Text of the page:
Tens of thousands of fleet drivers are undermining the plug-in car grant (PICG) by failing to charge their vehicles on a regular basis, data compiled by the BBC has revealed.
Many corporate fleets have seen their low-emission vehicles average loser to 40 miles per gallon than the 130mpg claimed by their manufacturers due to the fact that many drivers may never have unwrapped their charging cables, The Miles Consultancy told the Corporation.
The BBC highlighted that Government grants had ensured that the UK had become a key market plug-in hybrid vehicle adoption, with more than 70% of the 37,000 plug-in hybrids sold so far in 2018 accounted for by fleet users.
But data taken from 1,500 models by The Miles Consultancy showed that vehicles from Audi, BMW, Mercedes-Benz and Volvo were achieving average real-world mpg of 39.27 in fleet use, against an average manufacturer advertised mpg of 129.68.
"There are some examples where employees aren't even charging these vehicles up," Paul Hollick, The Miles Consultancy's managing director told the BBC.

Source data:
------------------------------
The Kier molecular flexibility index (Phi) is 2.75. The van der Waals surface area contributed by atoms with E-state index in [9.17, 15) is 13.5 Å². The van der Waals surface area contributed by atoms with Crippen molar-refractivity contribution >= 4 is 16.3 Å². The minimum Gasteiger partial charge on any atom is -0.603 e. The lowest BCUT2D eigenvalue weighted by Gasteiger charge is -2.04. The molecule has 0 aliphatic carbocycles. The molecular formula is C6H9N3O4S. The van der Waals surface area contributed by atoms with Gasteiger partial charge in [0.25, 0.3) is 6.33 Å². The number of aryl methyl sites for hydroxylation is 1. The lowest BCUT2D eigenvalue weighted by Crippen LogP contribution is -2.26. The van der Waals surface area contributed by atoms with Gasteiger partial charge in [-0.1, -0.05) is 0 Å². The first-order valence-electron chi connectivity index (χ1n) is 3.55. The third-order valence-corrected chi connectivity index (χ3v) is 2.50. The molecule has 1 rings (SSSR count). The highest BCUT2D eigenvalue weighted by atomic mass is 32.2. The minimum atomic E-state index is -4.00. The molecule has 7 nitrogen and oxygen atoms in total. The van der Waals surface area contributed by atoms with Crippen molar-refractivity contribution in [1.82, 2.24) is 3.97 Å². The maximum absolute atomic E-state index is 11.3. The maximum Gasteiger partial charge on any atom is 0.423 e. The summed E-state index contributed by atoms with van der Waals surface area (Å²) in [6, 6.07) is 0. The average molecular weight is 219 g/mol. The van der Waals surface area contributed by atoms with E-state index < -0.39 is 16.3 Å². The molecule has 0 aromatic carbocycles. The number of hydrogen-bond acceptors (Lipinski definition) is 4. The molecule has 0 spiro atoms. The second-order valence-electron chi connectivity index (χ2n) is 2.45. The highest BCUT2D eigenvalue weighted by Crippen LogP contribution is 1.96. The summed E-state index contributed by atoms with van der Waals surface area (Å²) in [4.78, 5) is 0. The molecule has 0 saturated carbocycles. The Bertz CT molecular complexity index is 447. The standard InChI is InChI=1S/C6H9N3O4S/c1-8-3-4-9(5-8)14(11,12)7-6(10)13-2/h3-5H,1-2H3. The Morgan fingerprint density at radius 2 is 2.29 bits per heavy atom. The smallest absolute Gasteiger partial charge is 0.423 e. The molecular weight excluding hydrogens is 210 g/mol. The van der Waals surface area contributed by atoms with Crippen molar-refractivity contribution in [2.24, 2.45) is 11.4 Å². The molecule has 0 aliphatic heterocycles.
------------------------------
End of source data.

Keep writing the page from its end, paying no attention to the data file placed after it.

"The charge cables are still in the boot, in a cellophane wrapper, while the company and the employee are going in and out of petrol stations, paying for all of this additional fuel.”
The British Vehicle Rental and Leasing Association (BVRLA) explained to the BBC that higher taxes on diesel cars incentivised companies to buy plug-ins, even if they had no intention of using their electric capability.
The Department for Transport (DfT) confirmed last month that the plug-in car grant for hybrids will be cut by £1,000 and no longer apply to cars with a zero-emissions range of less than 70 miles, from November 12.
Car buyers looking to invest in a full EV will see their grant entitlement fall from £4,500 to £3,500.
The 22% cut in grant value for the cleanest cars reflected “recent reductions in the price of electric vehicles”, the DfT claimed.
It has also only committed to fund the "next 35,000 of the cleanest vehicles", according to the official announcement, suggesting that a rush to cash-in on the current ULEV grant rates could prompt and earlier adoption of the cuts.